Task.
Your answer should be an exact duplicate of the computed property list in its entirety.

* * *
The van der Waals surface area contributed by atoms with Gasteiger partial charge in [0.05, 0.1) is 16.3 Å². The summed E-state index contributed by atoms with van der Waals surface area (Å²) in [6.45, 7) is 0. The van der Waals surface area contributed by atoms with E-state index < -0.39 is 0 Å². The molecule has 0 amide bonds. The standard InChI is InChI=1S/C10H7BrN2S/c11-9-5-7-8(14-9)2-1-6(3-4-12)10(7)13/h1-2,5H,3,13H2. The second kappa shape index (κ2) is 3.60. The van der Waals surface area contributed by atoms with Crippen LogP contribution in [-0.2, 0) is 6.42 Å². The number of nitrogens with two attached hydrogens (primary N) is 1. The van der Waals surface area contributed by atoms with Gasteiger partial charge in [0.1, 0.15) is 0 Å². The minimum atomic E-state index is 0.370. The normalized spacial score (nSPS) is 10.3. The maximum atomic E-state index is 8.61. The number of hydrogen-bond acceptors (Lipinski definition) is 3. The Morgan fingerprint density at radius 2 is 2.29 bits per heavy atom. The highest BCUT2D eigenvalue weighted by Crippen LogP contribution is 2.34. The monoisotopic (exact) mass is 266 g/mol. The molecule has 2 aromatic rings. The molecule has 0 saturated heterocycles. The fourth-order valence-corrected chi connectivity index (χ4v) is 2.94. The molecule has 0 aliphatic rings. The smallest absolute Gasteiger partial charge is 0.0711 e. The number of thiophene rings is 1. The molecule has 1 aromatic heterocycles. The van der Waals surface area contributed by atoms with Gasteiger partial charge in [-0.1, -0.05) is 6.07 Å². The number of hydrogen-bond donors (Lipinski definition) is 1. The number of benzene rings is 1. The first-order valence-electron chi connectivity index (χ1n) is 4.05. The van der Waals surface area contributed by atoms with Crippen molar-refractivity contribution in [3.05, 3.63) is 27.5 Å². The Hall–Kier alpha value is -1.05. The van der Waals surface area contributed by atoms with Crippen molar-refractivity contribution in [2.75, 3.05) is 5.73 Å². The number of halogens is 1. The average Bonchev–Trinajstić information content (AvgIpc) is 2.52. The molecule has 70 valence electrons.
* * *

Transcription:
The van der Waals surface area contributed by atoms with Gasteiger partial charge in [0.05, 0.1) is 16.3 Å². The summed E-state index contributed by atoms with van der Waals surface area (Å²) in [6.45, 7) is 0. The van der Waals surface area contributed by atoms with E-state index < -0.39 is 0 Å². The molecule has 0 amide bonds. The standard InChI is InChI=1S/C10H7BrN2S/c11-9-5-7-8(14-9)2-1-6(3-4-12)10(7)13/h1-2,5H,3,13H2. The second kappa shape index (κ2) is 3.60. The van der Waals surface area contributed by atoms with Crippen LogP contribution in [-0.2, 0) is 6.42 Å². The number of nitrogens with two attached hydrogens (primary N) is 1. The van der Waals surface area contributed by atoms with Gasteiger partial charge in [0.1, 0.15) is 0 Å². The minimum atomic E-state index is 0.370. The normalized spacial score (nSPS) is 10.3. The maximum atomic E-state index is 8.61. The number of hydrogen-bond acceptors (Lipinski definition) is 3. The Morgan fingerprint density at radius 2 is 2.29 bits per heavy atom. The highest BCUT2D eigenvalue weighted by Crippen LogP contribution is 2.34. The monoisotopic (exact) mass is 266 g/mol. The molecule has 2 aromatic rings. The molecule has 0 saturated heterocycles. The fourth-order valence-corrected chi connectivity index (χ4v) is 2.94. The molecule has 0 aliphatic rings. The smallest absolute Gasteiger partial charge is 0.0711 e. The number of thiophene rings is 1. The molecule has 1 aromatic heterocycles. The van der Waals surface area contributed by atoms with Gasteiger partial charge in [-0.1, -0.05) is 6.07 Å². The number of hydrogen-bond donors (Lipinski definition) is 1. The number of benzene rings is 1. The first-order valence-electron chi connectivity index (χ1n) is 4.05. The van der Waals surface area contributed by atoms with Crippen molar-refractivity contribution in [3.05, 3.63) is 27.5 Å². The Hall–Kier alpha value is -1.05. The van der Waals surface area contributed by atoms with Crippen molar-refractivity contribution in [2.75, 3.05) is 5.73 Å². The number of halogens is 1. The average Bonchev–Trinajstić information content (AvgIpc) is 2.52. The molecule has 70 valence electrons.